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Roots of Terror

Alex BakstJuly 7, 2007

Europeans face the specter of a growing terrorist threat in their midst. On the two-year anniversary of the London train bombings, Great Britain can no longer ignore its disaffected Muslim communities.

Muslims UK
Muslim communities in Europe: a parallel society?Image: AP

The United Kingdom has faced more attacks than any other EU country or the United States. Since September 11, 2001, Islamic extremists have carried out at least four major terrorist attacks on British soil.

In the US, by contrast, only one successful attack motivated by Islamic jihad was carried out in late 2001, when letters tainted with a lethal strain of the anthrax virus killed five people.

In an effort to explain why the UK has become a more frequent target of terrorism than the US, analysts have cited the failure of European states to integrate their Muslim populations into mainstream society.

"These are not terror cells operating across borders or exporting holy warriors from the Middle East," said Professor Hans Giessmann of the University of Hamburg. The incidents in London, Glasgow, Madrid and other European cities "have been carried out across the board by homegrown terrorists."

"What we are dealing with here is a spill-over of extremist ideologies into disenfranchised communities within our midst," Giessmann said, suggesting that many of the two million Arabs living in the UK have failed to adapt to the British way of life.

Parallel societies

Breeding ground: A tight-knit Muslim community in Leeds, EnglandImage: AP

A security expert at the London-based Limehouse Group, Hazhir Teimourian, blames England's liberal immigration policies. "This government has done enormous damage with its lax policy on immigration," he said.

Teimourian said the Labor government under former Prime Minister Tony Blair "has given Islamists from all over the world the freedom to set up shop in England."

"The result," he says, "is an increasing ghettoization and alienation of these communities," rendering them highly susceptible to radical Islamic ideologies such as the brand of suicidal jihad (holy war) preached by al Qaeda.

Giessmann agrees that a false sense of tolerance in Europe has led to the emergence of parallel societies where many don't speak the national language.

"These communities don't have an integrated existence, and that makes them susceptible to various forms of radicalization," he said.

Especially the second and third-generation immigrants -- children of the original migrants who came to England after World War Two -- have become increasingly sensitized by 9/11 and the wars in Iraq and Afghanistan. Teimourian said some of these youths were even turning on their parents for "not being Islamic enough."

Indeed, none of the seven suspects arrested in connection with last week's attempted car bomb attacks in London and Glasgow are older than 30.

"In Germany, too, we have finally recognized that integration doesn't function on autopilot," Giessmann said. "The 'Clash of Civilizations' is happening within our own fragmented society, and we have not succeeded in defining a collective identity in the context of a multi-ethnic nation-state."

Germany has a large number of Muslim immigrants, most of them of Turkish descent, who often live in secluded and low-income neighborhoods and have little or no contact with their German peers.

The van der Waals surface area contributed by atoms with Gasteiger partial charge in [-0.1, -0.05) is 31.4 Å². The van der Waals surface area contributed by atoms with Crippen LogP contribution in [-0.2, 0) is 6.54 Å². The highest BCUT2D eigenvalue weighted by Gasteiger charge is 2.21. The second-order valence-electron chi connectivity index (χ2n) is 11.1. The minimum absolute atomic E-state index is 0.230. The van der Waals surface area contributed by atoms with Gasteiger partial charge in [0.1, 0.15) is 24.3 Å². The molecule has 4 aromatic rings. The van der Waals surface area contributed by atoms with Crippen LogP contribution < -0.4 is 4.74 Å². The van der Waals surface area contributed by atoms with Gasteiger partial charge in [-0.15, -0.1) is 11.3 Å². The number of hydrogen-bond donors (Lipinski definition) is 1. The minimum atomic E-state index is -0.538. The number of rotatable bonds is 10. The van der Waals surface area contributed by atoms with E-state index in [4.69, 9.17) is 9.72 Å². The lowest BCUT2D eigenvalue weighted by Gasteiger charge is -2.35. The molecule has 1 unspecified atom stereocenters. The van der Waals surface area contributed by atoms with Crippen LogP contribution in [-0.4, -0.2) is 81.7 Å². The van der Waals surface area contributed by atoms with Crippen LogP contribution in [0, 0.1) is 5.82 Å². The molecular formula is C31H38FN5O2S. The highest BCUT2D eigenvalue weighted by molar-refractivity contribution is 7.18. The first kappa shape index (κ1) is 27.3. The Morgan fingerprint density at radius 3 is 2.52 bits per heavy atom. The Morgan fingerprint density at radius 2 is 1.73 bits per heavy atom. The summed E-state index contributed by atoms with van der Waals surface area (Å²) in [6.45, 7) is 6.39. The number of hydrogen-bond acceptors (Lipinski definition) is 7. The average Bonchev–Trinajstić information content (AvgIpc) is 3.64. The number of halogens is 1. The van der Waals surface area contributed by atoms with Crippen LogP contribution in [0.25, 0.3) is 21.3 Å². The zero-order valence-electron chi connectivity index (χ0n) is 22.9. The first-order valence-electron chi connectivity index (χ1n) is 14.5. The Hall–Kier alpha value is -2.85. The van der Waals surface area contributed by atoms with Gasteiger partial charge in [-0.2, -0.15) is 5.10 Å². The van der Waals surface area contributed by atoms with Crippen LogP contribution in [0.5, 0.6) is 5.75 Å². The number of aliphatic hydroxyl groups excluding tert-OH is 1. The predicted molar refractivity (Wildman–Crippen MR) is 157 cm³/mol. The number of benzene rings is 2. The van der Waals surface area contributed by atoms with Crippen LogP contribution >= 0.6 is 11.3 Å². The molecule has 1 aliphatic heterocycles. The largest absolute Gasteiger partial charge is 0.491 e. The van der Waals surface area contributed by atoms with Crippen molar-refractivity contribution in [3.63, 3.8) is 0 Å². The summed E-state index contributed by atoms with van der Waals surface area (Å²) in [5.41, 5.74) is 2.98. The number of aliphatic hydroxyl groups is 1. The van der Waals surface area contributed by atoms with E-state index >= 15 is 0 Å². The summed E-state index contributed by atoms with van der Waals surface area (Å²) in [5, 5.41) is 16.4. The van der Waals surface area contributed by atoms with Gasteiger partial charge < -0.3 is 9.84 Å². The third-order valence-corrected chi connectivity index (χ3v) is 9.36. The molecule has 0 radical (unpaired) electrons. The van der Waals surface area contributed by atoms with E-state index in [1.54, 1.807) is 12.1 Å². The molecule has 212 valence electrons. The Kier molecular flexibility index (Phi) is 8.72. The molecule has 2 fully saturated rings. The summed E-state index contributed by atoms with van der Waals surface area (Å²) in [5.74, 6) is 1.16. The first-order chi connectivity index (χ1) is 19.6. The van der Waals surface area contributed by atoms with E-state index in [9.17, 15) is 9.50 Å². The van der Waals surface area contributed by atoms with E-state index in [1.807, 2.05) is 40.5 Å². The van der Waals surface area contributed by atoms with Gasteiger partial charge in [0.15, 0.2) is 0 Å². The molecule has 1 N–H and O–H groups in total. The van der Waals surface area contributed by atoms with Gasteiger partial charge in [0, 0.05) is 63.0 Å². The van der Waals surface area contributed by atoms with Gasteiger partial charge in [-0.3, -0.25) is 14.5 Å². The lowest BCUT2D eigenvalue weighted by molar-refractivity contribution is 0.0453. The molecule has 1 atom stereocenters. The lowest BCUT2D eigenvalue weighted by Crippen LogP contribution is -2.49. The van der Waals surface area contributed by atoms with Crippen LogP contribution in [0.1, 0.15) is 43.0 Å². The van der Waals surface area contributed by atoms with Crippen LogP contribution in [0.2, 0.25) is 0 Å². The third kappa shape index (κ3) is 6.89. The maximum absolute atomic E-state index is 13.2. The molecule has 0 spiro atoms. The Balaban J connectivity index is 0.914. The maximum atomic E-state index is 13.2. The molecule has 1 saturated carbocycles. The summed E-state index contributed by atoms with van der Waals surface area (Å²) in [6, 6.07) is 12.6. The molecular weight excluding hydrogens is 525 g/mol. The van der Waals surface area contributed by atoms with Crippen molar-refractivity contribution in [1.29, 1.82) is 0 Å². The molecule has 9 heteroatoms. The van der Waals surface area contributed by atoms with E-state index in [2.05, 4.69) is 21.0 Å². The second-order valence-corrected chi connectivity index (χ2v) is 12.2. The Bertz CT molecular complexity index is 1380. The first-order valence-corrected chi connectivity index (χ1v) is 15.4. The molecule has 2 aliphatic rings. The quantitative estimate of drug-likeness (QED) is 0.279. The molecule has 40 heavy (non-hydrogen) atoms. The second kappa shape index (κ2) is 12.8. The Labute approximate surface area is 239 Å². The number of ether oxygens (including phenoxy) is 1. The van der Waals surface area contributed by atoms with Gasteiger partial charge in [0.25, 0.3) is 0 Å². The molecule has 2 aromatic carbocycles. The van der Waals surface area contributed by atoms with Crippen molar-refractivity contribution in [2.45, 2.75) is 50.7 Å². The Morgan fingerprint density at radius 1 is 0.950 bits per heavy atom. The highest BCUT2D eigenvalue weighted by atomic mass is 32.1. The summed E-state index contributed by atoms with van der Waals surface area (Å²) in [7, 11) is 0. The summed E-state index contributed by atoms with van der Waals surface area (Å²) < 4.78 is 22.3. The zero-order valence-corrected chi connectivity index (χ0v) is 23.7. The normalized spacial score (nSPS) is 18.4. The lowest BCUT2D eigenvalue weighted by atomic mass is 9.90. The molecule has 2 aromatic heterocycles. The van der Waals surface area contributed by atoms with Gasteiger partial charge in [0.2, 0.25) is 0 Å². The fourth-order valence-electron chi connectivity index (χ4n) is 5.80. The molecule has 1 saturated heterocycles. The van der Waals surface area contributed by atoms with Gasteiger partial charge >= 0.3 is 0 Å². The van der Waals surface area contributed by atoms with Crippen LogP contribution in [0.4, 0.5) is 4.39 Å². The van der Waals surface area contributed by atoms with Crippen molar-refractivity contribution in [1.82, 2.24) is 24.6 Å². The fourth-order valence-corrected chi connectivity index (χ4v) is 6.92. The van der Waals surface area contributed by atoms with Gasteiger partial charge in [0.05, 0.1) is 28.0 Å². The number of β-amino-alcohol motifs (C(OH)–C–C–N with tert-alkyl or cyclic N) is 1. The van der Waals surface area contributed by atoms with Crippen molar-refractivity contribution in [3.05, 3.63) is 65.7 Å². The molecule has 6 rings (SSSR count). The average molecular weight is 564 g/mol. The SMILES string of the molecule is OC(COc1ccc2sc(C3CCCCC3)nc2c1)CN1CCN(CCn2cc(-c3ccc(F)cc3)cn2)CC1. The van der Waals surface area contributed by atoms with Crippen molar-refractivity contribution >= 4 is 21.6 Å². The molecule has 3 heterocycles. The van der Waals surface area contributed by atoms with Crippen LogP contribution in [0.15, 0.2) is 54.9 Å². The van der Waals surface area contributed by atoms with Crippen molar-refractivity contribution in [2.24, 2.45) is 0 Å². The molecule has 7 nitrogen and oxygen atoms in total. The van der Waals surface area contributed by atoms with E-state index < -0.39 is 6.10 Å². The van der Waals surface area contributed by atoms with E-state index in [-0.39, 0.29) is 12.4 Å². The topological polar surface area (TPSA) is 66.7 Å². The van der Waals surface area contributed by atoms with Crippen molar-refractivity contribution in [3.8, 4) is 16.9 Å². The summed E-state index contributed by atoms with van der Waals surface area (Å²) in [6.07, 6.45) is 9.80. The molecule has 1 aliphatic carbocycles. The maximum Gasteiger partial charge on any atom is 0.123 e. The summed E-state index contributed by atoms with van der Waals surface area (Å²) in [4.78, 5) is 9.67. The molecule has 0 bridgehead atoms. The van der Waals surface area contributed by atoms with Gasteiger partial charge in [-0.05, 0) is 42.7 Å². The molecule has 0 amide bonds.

In addition, many Muslims come from rural backgrounds. In Britain, Teimourian observes that "they have a high degree of hatred for Western culture because they don't understand it and feel threatened by it."

Teimourian, who himself is an Iranian Kurd who emigrated to the UK over 50 years ago, decided to raise his own children as Christians under the Church of England "so that they feel more attached to the European identity."

No "Islam Town" in America

Muslims USA
9/11 raised the profile of America's 2.35 million MuslimsImage: AP

American Muslim communities are different. "America is much less tolerant of alienation," Teimourian said, adding that American Muslims "are told, at least implicitly, that they must become American."

As a result, American Muslims by and large do not live together as entities, according to Giessmann. In that regard, Muslims are unlike their Chinese, Italian or other immigrant counterparts, who came to the US much earlier and formed isolated clusters -- "Chinatown" or "Little Italy," for example. There is no "Islam Town" in America.

Historically speaking, the American Muslim community is still in its infancy. And it is being shaped by community leaders such as Zaid Shakir, a progressive Imam in California who has gained widespread popularity by preaching a moderate brand of Islam that meshes well with the American way of life.

In a recent interview with US journalist Bill Moyers, Shakir said there was "an American Muslim culture emerging, which is very important, because then you can get a unique understanding of the religion that would allow the American Muslim to take his or her rightful place amongst the various Muslim communities of the world."

But as a percentage of the population, the Muslim minority in the US is far smaller than in the UK -- 2.35 million Muslims live in the continental United States, or less than one percent of the total population. Muslims in Great Britain make up three percent of the population.

Furthermore, America's Muslim population is more affluent than in the UK. "They are more professional and less like peasants," as Teimourian put it. And Giessmann claims that on average, "these people have been better assimilated into American society."